Junior livestock show reinvents itself: Show moves from the arena to a virtual auction

Royce Mills, 15, will show his hog Black Forest in a virtual
Churchill County Junior Livestock Show and Sale this weekend.

Royce Mills, 15, will show his hog Black Forest in a virtual Churchill County Junior Livestock Show and Sale this weekend.

After enjoying a successful 80th birthday last year, the Churchill County Junior Livestock Show and Sale was looking forward to another banner year with FFA and 4-H students who spend countless hours preparing their animals for a big weekend.

The exhibitors, though, didn’t envision this year’s sale would require using modern technology. Because of the concerns with the coronavirus pandemic, this year’s show and sale has moved to a virtual auction on Saturday and Sunday.

“They’re sad the sale and show is not happening,” said Karen Bogdanowicz, when describing the disappointment the students are showing. “They will miss the camaraderie and friendship, but we’re learning about the virtual side of the show. We’re excited and ready for the challenge.”

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Bogdanowicz, a community based instructor with the University of Nevada Cooperative Extension, also oversees the 4-H program. Putting together a virtual auction took shape only days ago when Bogdanowicz and the students knew they had to reinvent the annual sale, which has been a tradition for generations of Churchill County exhibitors.

“We were able to put the show together quickly,” Bogdanowicz said.

Last week, exhibitors taped their presentations for the judges. Potential buyers and interested parties will then be able to join the junior livestock show online while the students exhibit both their breeding and market projects. Bogdanowicz said her best estimate breaks down the number of animals to about 45 hogs, 15 goats, 15 lambs, 10 steers and then a number of turkeys and chickens for sale.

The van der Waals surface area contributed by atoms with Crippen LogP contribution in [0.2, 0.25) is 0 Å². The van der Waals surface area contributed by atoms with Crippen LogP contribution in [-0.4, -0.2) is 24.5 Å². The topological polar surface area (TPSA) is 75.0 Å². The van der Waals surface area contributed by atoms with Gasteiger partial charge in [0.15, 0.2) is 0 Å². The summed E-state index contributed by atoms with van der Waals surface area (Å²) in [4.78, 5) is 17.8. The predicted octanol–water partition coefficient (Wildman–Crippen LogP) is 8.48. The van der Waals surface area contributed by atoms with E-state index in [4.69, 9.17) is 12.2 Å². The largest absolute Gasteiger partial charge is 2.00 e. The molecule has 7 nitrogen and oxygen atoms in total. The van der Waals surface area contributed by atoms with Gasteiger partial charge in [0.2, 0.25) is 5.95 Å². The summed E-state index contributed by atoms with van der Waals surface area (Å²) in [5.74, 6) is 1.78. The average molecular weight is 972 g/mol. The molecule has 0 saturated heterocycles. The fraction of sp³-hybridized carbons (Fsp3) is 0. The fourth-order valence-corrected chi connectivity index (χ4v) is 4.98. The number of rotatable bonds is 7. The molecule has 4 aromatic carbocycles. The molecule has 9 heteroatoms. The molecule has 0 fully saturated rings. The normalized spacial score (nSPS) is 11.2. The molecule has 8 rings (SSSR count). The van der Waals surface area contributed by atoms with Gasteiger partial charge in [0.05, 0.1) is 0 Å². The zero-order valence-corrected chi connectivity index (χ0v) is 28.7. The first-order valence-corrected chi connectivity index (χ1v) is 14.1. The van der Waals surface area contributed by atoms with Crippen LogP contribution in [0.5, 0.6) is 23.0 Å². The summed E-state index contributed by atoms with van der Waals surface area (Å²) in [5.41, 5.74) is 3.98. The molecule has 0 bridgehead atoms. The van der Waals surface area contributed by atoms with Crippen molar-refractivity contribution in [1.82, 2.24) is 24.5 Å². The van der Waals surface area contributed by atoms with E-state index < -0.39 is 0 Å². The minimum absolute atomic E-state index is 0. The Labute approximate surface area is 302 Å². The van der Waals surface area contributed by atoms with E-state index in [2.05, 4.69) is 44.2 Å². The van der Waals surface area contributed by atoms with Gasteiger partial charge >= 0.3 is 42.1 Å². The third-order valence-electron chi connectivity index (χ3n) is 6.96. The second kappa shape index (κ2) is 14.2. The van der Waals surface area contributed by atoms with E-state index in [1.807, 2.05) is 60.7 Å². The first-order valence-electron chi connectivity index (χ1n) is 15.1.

Bogdanowicz touted the benefits of buyers purchasing an animal at the sale because they will save money.

Mackenzie Mills, a sixth-grade student at Churchill County Middle School, will be showing chickens in her fifth junior livestock show. Mackenzie said her presentation remains the same by ensuring her chicken and cage will be clean and pristine. She said she’ll miss the immediate judge’s feedback.

“When you show to the judge, you know what they’re talking about,” said Mackenzie, a member of the Churchill County 4-H Hot Wings Poultry Club.

By referring to previous shows and what judges expect, Mackenzie said she has incorporated those tips in the way she displayed her chicken for recording. For example, Mackenzie said when she’s showing, she’ll open the wing toward the judge and discuss certain aspects about her bird.

Not only will she miss the comments from a judge, but she will also miss seeing her friends and the other livestock being shown.

Her brother Royce showed a hog last year for the first time, but now he feels more confident for the 81st annual show.

“I received a lot of feedback which built on top of what I already knew,” he said.

This year, though, Royce knows it will be different.

“I won’t get the feedback, and the judge won’t be able to interact.”

Royce will show a hog for sale this year. In February, the hog named Black Forest weighed about 125 pounds; now, Royce said, his animal has “put on the weight” during the past two months.

Although this will be Royce’s second year showing a hog, he previously showed chickens.


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